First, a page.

Growing AAC Professionals: AAC-friendly Classrooms, AAC for Toddlers, & AAC for Healthcare Providers

August 26, 2021 by - Leave your thoughts

Growing AAC Professionals: AAC-friendly Classrooms, AAC for Toddlers, & AAC for Healthcare Providers
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As one semester ends and a new one begins, we welcome Vicki Haddix back to these pages to share the work of graduate student SLPs who enroll in her AAC classes. Vicki is an AAC SLP and a Clinical Assistant Professor at the University of Memphis. Today, she shares three student projects on a diverse range of topics. 

We invite you to explore the work of Vicki’s students, SLPs-to-be Shayla Gaffney, Lori Davis, and Abbie Warr. 

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When I designed the AAC course, I tried to incorporate elements of Universal Design for Learning (UDL) within the class. One of the elements I’m particularly proud of is allowing the students to choose their own final projects, which are worth 50% of their grade. I give them the following guidelines: 

Your final project should:

  1. Collect information from a variety of sources (i.e.: not only a survey or only research articles); 
  2. Ground itself within the field of AAC specifically and SLP generally (this may or may not take the form of a literature review); 
  3. Explicitly state how the information in the project is important to SLPs and/or users of AAC and their families and;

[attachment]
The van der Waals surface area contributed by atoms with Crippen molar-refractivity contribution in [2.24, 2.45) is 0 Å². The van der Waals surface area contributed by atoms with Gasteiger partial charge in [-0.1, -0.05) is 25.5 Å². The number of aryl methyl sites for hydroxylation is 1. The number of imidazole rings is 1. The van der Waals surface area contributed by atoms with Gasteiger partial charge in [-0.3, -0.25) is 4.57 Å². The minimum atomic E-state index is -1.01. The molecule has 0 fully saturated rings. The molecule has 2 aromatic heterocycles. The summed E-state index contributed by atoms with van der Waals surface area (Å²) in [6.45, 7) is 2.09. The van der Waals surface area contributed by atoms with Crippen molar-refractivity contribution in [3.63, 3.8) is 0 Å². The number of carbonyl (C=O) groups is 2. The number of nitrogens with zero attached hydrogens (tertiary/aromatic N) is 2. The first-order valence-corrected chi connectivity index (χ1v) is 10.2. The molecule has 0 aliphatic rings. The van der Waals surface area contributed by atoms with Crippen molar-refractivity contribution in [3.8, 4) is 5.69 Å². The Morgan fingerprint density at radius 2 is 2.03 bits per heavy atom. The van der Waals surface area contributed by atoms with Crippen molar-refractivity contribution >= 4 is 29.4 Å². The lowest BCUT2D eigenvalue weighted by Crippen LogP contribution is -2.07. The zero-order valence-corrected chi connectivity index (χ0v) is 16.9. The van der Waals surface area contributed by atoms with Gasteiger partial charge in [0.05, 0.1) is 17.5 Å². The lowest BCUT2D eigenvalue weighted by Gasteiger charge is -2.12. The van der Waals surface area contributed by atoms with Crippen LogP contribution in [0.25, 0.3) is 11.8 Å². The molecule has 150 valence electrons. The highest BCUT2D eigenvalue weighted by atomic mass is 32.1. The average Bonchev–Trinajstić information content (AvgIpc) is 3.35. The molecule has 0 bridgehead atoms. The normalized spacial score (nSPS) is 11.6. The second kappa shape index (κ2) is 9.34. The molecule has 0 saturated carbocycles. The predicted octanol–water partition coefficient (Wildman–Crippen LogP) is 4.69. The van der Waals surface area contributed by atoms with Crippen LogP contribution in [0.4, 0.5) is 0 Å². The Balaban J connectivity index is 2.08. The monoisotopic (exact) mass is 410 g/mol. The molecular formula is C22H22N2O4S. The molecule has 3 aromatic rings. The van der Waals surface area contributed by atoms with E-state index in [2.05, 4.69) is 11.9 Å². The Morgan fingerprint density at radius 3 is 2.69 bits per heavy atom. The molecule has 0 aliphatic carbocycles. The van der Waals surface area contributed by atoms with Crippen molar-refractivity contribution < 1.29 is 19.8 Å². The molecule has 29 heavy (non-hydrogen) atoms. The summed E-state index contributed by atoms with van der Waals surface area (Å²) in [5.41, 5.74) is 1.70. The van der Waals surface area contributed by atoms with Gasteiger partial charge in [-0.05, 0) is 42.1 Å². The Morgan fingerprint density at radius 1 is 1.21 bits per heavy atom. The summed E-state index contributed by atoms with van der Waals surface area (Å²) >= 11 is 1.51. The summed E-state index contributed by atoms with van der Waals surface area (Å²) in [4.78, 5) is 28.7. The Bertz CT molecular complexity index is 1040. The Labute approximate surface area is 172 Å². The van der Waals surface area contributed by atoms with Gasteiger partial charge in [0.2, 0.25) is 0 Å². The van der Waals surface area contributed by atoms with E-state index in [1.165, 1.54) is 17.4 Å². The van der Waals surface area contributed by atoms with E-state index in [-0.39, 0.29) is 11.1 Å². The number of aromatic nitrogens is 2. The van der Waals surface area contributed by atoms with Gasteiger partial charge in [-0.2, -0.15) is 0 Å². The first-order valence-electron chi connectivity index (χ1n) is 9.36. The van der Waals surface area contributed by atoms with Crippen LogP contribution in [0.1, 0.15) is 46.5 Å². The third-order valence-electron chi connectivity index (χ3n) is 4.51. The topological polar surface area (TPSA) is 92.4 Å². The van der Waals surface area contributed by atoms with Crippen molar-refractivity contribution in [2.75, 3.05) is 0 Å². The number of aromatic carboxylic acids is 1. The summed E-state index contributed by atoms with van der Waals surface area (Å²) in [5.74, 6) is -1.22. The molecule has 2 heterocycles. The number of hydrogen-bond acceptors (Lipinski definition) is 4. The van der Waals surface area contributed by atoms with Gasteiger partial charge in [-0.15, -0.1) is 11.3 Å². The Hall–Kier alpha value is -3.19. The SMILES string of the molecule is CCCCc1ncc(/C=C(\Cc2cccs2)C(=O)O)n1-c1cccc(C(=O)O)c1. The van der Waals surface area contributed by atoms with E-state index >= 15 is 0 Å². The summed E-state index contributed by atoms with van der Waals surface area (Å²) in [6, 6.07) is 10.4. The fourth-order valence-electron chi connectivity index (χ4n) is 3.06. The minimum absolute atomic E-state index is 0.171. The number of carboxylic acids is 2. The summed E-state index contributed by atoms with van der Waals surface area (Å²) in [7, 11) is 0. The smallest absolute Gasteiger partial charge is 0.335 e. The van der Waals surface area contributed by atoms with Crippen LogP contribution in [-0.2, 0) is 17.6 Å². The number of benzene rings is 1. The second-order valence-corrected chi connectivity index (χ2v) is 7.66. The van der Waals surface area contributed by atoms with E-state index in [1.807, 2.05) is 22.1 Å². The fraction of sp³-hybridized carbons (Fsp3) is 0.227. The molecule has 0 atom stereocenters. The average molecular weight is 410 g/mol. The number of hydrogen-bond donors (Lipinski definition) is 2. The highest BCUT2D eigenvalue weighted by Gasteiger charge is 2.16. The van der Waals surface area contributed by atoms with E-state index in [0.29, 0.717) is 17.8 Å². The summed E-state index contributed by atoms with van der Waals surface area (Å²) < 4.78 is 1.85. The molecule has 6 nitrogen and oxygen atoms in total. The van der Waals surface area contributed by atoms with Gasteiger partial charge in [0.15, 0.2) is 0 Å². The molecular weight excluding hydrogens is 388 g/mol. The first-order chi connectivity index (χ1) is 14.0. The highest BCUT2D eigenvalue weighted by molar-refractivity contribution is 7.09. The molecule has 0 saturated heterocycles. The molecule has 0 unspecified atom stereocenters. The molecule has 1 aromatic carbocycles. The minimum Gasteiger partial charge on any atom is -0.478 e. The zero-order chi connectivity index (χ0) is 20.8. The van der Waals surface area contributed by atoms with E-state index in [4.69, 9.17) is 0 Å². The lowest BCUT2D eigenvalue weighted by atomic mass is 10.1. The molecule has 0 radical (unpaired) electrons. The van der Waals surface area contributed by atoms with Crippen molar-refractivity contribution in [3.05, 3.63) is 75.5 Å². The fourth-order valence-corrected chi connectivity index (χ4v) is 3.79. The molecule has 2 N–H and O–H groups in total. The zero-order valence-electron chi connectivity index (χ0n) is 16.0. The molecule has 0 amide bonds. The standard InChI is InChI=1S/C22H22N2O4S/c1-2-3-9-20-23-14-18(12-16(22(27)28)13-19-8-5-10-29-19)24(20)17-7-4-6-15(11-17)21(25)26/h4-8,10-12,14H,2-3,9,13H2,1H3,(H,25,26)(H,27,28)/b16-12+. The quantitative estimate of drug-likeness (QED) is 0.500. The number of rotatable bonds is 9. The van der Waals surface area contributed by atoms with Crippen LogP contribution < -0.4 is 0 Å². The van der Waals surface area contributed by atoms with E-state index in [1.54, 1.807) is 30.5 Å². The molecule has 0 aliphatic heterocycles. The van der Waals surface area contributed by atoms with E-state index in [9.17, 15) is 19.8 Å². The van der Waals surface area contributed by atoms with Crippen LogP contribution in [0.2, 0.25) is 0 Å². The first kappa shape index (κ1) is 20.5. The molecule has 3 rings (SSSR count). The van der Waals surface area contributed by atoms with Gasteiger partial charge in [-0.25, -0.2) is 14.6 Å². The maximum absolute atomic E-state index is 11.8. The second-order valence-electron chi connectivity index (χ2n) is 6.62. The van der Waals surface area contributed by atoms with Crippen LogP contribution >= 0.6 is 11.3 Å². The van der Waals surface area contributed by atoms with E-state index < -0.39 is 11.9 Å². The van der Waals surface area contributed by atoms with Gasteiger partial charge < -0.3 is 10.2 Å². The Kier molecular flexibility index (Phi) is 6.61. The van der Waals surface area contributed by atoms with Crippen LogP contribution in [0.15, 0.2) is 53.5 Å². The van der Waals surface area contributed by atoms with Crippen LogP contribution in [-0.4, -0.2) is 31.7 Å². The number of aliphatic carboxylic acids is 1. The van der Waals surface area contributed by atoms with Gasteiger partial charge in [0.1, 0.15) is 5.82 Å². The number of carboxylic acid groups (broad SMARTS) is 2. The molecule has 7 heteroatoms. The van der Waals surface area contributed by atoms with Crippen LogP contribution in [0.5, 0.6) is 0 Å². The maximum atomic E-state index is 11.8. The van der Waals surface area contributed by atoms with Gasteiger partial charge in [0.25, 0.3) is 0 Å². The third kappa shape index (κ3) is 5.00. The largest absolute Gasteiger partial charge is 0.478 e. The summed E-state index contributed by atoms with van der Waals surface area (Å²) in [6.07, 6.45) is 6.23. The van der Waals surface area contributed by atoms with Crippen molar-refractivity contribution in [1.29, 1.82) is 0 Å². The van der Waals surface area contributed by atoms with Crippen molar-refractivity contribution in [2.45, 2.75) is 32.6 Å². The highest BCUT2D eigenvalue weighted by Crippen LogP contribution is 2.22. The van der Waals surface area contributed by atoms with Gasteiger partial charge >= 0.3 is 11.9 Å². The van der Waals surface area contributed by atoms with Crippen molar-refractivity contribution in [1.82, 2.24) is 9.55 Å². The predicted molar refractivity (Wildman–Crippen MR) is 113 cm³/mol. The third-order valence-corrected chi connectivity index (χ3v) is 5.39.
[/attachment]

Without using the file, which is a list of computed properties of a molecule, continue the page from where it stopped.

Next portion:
4. Be well organized. 

I meet with each student, individually or in the pairs that chose to work together, to decide the project. The students check in with me as needed through the rest of the semester, and then present to each other about what they did on the final day of class.

While there is nothing in the guidelines I give them that says their project should be practical and ready to distribute to the AAC community, more and more projects over the years have gone in this direction. Which is great, and I think they deserve a wider audience. I hope PrAACtical AAC readers will agree with me and find these materials useful

First up, Shayla Gaffney is one of many students who have been inspired by Sarah Gregory’s guest appearance on the Talking with Tech podcast with Chris Bugaj and Rachel Madel. They spoke about inclusion and ways to integrate AAC communicators into general education classrooms. Shayla took that information to start and then did a lot more research, which she compiled into this wonderful handout on how to create a more AAC friendly classroom environment. Growing AAC Professionals: AAC-friendly Classrooms, AAC for Toddlers, & AAC for Healthcare Providers

Lori Davis knew she would be working in Early Intervention after her graduation and wanted to create a final project that she could use going forward in her career. Lori is family-centered in her practice and prioritized a project that could be helpful to parents just learning about AAC. After considering a number of format options, she ultimately developed this great website with an FAQ, pulling a few great videos, and writing some short blog posts to get started. Growing AAC Professionals: AAC-friendly Classrooms, AAC for Toddlers, & AAC for Healthcare Providers

When it came time for Abbie Warr to choose a project, she recalled a blog post by endever* where they described a frustrating interaction at a doctor’s appointment. After brainstorming a few ways to improve customer service, Abbie created a training and made a video on Supporting AAC Users- Training for Healthcare Providers and Support Staff. We’ve already tried it out with the business office staff in our university clinic, and they found it helpful!

Direct Link to Video – https://www.youtube.com/watch?v=gMIk3luIjGg&ab_channel=AbigailWarr

It’s exciting to see the enthusiasm for AAC by these students and other future SLPs at the University of Memphis.

Growing AAC Professionals: AAC-friendly Classrooms, AAC for Toddlers, & AAC for Healthcare Providers

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This post was written by Carole Zangari

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